Monday, 9 February 2015

A KUCHIPUDI ENCOUNTER

A KUCHIPUDI STORY
I virtually stumbled upon this great dance style in 1967/8. Driving around Panagal Park after a usual visit to the Nalli showroom I saw a board 'Kuchipudi Art Academy'. I parked outside and just went in to see what this school was all about. I had seen just one Kuchipudi performance in Bombay conducted by Guru Acharyalu, for the dancer Sudha Doraiswamy and it made an impression. But I never imagined I would one day learn this style of dance. Thank God one is adventurous in one's twenties. A brief meeting with a tall elegant Telugu speaking gentleman clad in traditional Dhothi and Jibba, interrupting his class(!), led to my joining the school the next day. That is how informally Vempatti Chinnna Satyam became my Kuchipudi guru. One year later I performed the whole repertoire.... And played Satyabhama in his dance drama Krishna Parijatham! Thereafter I performed full length Kuchipudi recitals, and also did select Kuchipudi dances during the second half of my Bharatanatyam recitals with the exciting costume change.....!

Many even today do not know what Kuchipudi dance is. Well, that is another story. This past season, writers visiting from abroad asked me where they could see a good Kuchipudi performance. Considering one of the great Kuchipudi Gurus of the twentieth century, Vempatti Chinna Satyam lived and ran his school successfully for more than five decades in this city, it seemed odd that this style was not featured prominently in the Sabhas. However, I myself
did get to relish some really impressive Kuchipudi talent in mid January.

The most touching and arresting impression was made by none other than the current Guru of the Vempatti school.....Vempatti Ravi Shankar, son of Chinna Satyam.  He has been in the field as a dancer and teacher now for decades. And, to my utter delight, he has truly arrived now as a Guru. He is a master of his craft and to my special satisfaction, his singing is impeccable. I always think musical expertise is so essential to conduct a dance performance. He fits the bill. And as for his choreography....he follows his father's style in all the minute details  and comes up with classic pieces.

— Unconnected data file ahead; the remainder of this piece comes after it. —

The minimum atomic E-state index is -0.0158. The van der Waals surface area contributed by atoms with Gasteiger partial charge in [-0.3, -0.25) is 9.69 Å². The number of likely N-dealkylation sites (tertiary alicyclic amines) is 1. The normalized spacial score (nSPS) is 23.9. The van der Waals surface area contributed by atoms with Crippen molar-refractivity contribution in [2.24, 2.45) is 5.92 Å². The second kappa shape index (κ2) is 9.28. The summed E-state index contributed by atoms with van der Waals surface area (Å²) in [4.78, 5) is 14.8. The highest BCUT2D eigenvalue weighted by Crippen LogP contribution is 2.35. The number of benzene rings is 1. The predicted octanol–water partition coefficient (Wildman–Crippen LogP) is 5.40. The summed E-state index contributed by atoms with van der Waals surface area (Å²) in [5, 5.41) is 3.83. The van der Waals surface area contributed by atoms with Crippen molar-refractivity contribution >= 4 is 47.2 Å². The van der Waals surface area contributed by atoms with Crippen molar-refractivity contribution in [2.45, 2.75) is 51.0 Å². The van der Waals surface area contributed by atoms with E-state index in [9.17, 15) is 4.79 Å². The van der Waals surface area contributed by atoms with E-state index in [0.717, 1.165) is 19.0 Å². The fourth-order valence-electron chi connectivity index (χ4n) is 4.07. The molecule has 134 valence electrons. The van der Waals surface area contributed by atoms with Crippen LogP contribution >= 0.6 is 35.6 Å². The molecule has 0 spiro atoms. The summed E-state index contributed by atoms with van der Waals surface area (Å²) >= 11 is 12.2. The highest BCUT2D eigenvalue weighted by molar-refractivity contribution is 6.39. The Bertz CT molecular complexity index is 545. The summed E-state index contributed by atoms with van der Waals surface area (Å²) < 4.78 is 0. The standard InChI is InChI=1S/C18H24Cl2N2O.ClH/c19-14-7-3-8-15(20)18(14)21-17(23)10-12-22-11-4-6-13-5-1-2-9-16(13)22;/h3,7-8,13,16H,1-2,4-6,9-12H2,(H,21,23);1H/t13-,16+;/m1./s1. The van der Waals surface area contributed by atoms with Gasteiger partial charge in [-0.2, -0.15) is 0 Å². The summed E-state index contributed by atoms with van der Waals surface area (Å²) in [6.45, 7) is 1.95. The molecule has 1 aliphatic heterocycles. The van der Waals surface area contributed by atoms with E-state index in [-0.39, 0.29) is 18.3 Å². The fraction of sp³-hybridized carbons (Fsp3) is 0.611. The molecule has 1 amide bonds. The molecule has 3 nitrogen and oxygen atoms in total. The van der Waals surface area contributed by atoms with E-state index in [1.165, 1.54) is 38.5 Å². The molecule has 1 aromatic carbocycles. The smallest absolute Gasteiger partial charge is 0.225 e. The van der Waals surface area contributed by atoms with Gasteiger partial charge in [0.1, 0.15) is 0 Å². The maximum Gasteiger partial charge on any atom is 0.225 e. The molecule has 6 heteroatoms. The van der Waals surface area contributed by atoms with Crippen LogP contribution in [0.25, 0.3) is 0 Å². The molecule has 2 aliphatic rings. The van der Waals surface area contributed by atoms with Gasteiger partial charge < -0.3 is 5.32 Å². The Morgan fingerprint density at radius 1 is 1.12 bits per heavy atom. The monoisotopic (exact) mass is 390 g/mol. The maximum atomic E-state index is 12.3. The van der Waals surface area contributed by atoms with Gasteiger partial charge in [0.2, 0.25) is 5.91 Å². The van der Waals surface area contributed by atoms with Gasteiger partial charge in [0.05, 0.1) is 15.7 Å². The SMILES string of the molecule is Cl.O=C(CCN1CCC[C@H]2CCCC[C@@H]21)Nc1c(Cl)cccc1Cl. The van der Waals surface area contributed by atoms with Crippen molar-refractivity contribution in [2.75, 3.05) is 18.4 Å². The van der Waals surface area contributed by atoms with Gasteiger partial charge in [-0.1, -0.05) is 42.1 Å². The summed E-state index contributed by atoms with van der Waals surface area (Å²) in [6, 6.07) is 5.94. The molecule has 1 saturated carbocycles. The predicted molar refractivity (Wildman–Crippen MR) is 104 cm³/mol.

The pleasant surprise for me is the superb dancing of his wife Priyanka. There is a body language which defines Kuchipudi. I experienced it in my learning from guru Chinna Satyam. It is a fluidity of both movement and stance which is very different from Bharatanatyam. This young dancer knows it well, and brought that special authentic touch to the recital. A range of dances were performed with grace, perfect co-ordination, precise footwork and pleasing expressions. The Tarangam is as elaborate as a Varnam in this style and it has the added attraction of dancing on the edge of the brass plate. Priyanka held her poise through this, and brought a beguiling charm to the two Padas, one of Annamayya and the other of Kshetrayya.
Two others who are in training with Ravi Shankar shone in their performances. One is Deepika Potarazu who is an American-born teenager from Washington DC , full of vibrant energy, and a remarkable sense of dance . She is a Kuchipudi exponent in the making. The other is Yamini Saripalli, who is also from Washington , a mature dancer who did complete justice to the Vempatti school in her performance.  Credit goes both to the Guru who has maintained a high standard of technique and a carefully chosen repertoire, and to the hard work of these dancers. They are united in keeping the reputation of Kuchipudi dance in tact.
Vempatti Ravishankar should be celebrated not only for his expertise as a Guru, but also his equipoise in coping with the trials of health to give the joy of dance so generously to all his students.

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